I have been pretty lucky with most of the tenants in my rental properties. Over the last five years, I have had some bad tenants who cost me money, but for the most part the renters have paid on time and have taken care of the properties. We usually get good tenants because we take our time choosing tenants, check references, perform background checks and make sure our tenants can afford the properties they want to rent. However, you can do everything possible to choose great tenants and still have renters who get behind on rent, damage a house or have to be evicted. I have had three really bad situations with tenants, and we are in the process of evicting a tenant right now for non-payment. It has been frustrating dealing with bad tenants, but it has also taught me a lot about management and how to do things better. Three bad tenants is not terrible, when you consider I bought my first rental in 2010 and have 16 now.
How do I manage my rental properties?
I managed my rental properties with help from my wife, up until I had 7 properties. My wife was usually the one talking to tenants, and she told me if I bought any more rentals we had to get a property manager. It does not take a lot of time to manage one single family rental property, but it adds up when you have five or more.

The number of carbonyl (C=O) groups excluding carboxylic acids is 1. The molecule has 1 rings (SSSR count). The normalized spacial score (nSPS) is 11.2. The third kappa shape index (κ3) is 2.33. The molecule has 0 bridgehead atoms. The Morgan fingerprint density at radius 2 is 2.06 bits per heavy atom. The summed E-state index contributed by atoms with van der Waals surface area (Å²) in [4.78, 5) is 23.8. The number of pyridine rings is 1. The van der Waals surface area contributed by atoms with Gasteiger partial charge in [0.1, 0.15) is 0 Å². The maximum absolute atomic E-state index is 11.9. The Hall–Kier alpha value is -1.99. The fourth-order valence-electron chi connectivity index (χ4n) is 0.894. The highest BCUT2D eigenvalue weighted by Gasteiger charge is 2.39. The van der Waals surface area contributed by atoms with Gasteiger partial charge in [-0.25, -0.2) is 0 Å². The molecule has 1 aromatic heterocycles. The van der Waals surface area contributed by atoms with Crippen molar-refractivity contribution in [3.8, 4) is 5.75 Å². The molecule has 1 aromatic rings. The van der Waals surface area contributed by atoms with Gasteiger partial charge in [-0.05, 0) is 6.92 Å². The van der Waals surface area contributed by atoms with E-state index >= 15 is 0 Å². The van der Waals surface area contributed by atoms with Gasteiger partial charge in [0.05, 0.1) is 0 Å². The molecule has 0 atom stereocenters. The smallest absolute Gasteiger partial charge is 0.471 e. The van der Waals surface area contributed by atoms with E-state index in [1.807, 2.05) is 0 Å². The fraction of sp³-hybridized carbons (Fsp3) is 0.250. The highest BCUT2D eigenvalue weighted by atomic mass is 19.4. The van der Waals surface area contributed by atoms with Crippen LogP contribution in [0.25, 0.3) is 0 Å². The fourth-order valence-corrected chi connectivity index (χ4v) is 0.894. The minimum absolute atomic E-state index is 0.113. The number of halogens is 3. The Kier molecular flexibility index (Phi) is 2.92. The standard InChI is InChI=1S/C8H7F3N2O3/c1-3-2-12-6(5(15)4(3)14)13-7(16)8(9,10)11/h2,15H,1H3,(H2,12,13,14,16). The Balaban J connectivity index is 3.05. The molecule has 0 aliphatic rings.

Around the time I had seven rentals, I hired my good friend Justin to manage my real estate team. He was able to help me take over the business from my dad in late 2013. When I hired Justin, I also gave him the task of managing my rental properties. He had no experience managing properties, but was able to take over management and surpass my abilities rather quickly.
My wife and I were okay managing rentals, but I am too soft on people to be a great property manager. I did not always charge late fees, I listened to sob stories, I gave people breaks and tenants took advantage of that. For the most part we had great tenants who paid on time, but much of that was luck. When Justin took over managing properties I think I started making more money even after paying him 8 percent of the rents. He always charges late fees no matter what, is more thorough choosing tenants, and has had much fewer problems than myself.